The department asked Nervtag “to clarify the detail of their advice in light of the costings, and reconsider its recommendations against the strength of the scientific evidence of the ocular route as a source of infection, and the likely incremental cost-recommendations”.

The advisory committee then changed its official advice. The recommendation over protective eyewear was rewritten so that it instead told the department to buy enough eye protection for “exceptional usage” in higher-risk circumstances and when used with respirator masks during aerosol generating procedures.

According to a January 2018 minute, the update was made “in light of emerging evidence around cost-effectiveness, and the evidence around the incremental benefits of wearing eye protection.”

The DHSC is now scrambling to find ways to better supply hospital staff as it faces Covid-19, a highly infectious respiratory disease, with reports of doctors and nurses frantically trying to buy their own PPE and a particularly acute need for eye protection.

At prime minister’s questions on Wednesday, the Labour leader, Jeremy Corbyn, highlighted that the Healthcare Supplies Association had appealed to DIY shops to donate PPE. On Twitter, the association said it needed visors and protective glasses, tweeting: “Do we have to commandeer the stocks of DIY stores?????”

It is not clear at what level of seniority in the health department the Nervtag recommendations were considered back in 2016 and 2017. In a statement to the Guardian, DHSC said it would be incorrect to say ministers “intervened in this decision making”.

Hunt, who ran the department between 2012 and 2018 and now chairs the House of Commons health select committee, has in recent days led calls to better equip frontline staff battling the coronavirus. Last week, he told the BBC: “We must sort this out. We are asking people to put their own lives at risk on the NHS frontline…It is absolutely heartbreaking when NHS frontline professionals don’t have the equipment that they need.”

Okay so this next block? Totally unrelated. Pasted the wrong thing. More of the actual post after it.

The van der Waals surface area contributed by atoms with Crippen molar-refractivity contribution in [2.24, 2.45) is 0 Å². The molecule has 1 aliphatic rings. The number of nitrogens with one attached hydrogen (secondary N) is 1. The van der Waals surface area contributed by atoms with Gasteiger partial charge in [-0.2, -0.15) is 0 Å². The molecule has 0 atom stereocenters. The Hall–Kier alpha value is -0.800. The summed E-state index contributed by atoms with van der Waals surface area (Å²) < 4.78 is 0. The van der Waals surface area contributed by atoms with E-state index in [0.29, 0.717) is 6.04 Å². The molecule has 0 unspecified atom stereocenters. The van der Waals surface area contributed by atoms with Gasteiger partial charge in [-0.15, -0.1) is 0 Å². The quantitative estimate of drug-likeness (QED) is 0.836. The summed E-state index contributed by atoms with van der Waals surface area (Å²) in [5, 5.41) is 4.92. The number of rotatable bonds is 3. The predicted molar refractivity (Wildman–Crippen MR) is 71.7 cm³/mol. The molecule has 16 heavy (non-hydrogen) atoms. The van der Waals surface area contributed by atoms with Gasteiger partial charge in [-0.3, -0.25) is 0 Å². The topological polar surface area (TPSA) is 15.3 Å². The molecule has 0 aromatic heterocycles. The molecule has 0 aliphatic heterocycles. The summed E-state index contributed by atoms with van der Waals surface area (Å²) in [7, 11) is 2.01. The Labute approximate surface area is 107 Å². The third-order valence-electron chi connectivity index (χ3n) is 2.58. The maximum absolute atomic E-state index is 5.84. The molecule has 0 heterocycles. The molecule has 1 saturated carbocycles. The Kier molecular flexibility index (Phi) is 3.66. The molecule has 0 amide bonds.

His spokeswoman told the Guardian: “Jeremy does not believe he was personally involved in decisions about PPE for NHS staff, but was acutely aware of the shortage of funds in the NHS budget which was why that year he fought for and secured an £8bn rise in the NHS annual budget followed by a £20bn rise two years later.”

However, the documents suggest the efforts by Hunt’s department to water down the advice on PPE impacted a round of procurement that was due to take place in 2017 to stockpile for a possible pandemic.

In addition to the discussions over eye protection, the documents also raise questions about the UK government’s policy regarding face masks for doctors, nurses and other health professionals dealing with Covid-19 patients.

In 2016, Nervtag advisers told the government that intensive care units (ICUs) should be designated “hot spots” carrying out aerosol generating procedures. Therefore, they said, a particular kind of mask known as an FFP3 respirator “should be recommended for all staff at all times in these areas when a patient with pandemic influenza is present”, except for some circumstances.

One intensive care nurse at a hospital in Yorkshire told the Guardian earlier this week she had had to spend £100 of her own money to buy a full FFP3 respirator mask online. In her unit on Monday, there were no masks or surgical gowns, another vital piece of PPE kit which has also been in short supply.

There have been other reports in recent days of NHS improvising in the face of insufficient PPE, with nurses in the Royal Free hospital in north London affixing clinical waste bags around their legs, while at North Middlesex hospital they have been tying plastic aprons around their heads.

Back in 2016, Nervtag advisers also recommended the government commission an update to its infection control guidance, which by then was seven years old. The guidance, they said, needed to recommend PPE usage “in line with the current evidence base and guidelines”.

In June that year, the department responded to Nervtag’s initial recommendations about pandemic stockpiling, saying work to reflect the advice was being prioritised and progressed. However, with regard to updating the control guidance to bring it in line with current evidence, officials replied: “This work is not considered a priority at this time and will be deferred for consideration at a future time.”

Frontline doctors and nurses have said recent changes to official advice in the UK have meant many NHS staff have been wearing far less protective gear than the World Health Organization (WHO) recommends when caring for Covid-19 patients. The WHO’s advice recommends wearing a visor and a respirator mask, whereas UK advice issued earlier this month recommended a standard surgical mask.

In its statement to the Guardian, the DHSC said: “As the public rightly expects, decisions of this nature are evidence-based and take into account a number of factors, including expert clinical guidance, cost effectiveness and practical consideration, such as shelf life and storage.

“The government has prepared and stockpiled for an influenza pandemic. The documents clearly state that the scientific evidence did not support a vast increase in procurement expenditure on face masks with integrated eye protection for pandemic influenza.”